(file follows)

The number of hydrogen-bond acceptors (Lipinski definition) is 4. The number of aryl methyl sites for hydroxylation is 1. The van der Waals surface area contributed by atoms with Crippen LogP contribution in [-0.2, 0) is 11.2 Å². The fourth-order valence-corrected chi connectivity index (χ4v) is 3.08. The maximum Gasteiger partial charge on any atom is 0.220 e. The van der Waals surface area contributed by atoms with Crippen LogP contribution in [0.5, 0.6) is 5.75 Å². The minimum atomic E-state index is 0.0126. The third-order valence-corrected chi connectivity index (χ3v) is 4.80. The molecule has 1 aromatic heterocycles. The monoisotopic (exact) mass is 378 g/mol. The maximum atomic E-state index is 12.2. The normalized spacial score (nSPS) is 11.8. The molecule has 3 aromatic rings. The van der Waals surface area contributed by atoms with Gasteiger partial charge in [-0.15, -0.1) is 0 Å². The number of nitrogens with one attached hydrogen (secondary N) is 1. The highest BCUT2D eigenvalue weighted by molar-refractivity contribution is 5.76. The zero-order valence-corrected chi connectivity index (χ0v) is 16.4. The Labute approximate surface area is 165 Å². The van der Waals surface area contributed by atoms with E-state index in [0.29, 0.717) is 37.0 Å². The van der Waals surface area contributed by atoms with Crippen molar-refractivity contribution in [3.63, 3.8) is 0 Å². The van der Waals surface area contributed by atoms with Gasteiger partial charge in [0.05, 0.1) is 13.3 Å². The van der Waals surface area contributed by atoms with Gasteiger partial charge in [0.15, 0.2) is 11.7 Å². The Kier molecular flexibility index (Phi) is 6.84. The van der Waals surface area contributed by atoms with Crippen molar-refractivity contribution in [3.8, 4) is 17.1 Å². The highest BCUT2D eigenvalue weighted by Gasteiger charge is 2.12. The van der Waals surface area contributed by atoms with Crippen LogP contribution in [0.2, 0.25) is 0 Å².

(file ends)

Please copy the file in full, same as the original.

The number of hydrogen-bond acceptors (Lipinski definition) is 4. The number of aryl methyl sites for hydroxylation is 1. The van der Waals surface area contributed by atoms with Crippen LogP contribution in [-0.2, 0) is 11.2 Å². The fourth-order valence-corrected chi connectivity index (χ4v) is 3.08. The maximum Gasteiger partial charge on any atom is 0.220 e. The van der Waals surface area contributed by atoms with Crippen LogP contribution in [0.5, 0.6) is 5.75 Å². The minimum atomic E-state index is 0.0126. The third-order valence-corrected chi connectivity index (χ3v) is 4.80. The molecule has 1 aromatic heterocycles. The monoisotopic (exact) mass is 378 g/mol. The maximum atomic E-state index is 12.2. The normalized spacial score (nSPS) is 11.8. The molecule has 3 aromatic rings. The van der Waals surface area contributed by atoms with Gasteiger partial charge in [-0.15, -0.1) is 0 Å². The number of nitrogens with one attached hydrogen (secondary N) is 1. The highest BCUT2D eigenvalue weighted by molar-refractivity contribution is 5.76. The zero-order valence-corrected chi connectivity index (χ0v) is 16.4. The Labute approximate surface area is 165 Å². The van der Waals surface area contributed by atoms with E-state index in [0.29, 0.717) is 37.0 Å². The van der Waals surface area contributed by atoms with Crippen molar-refractivity contribution in [3.63, 3.8) is 0 Å². The van der Waals surface area contributed by atoms with Gasteiger partial charge in [0.05, 0.1) is 13.3 Å². The van der Waals surface area contributed by atoms with Gasteiger partial charge in [0.15, 0.2) is 11.7 Å². The Kier molecular flexibility index (Phi) is 6.84. The van der Waals surface area contributed by atoms with Crippen molar-refractivity contribution in [3.8, 4) is 17.1 Å². The highest BCUT2D eigenvalue weighted by Gasteiger charge is 2.12. The van der Waals surface area contributed by atoms with Crippen LogP contribution in [0.2, 0.25) is 0 Å².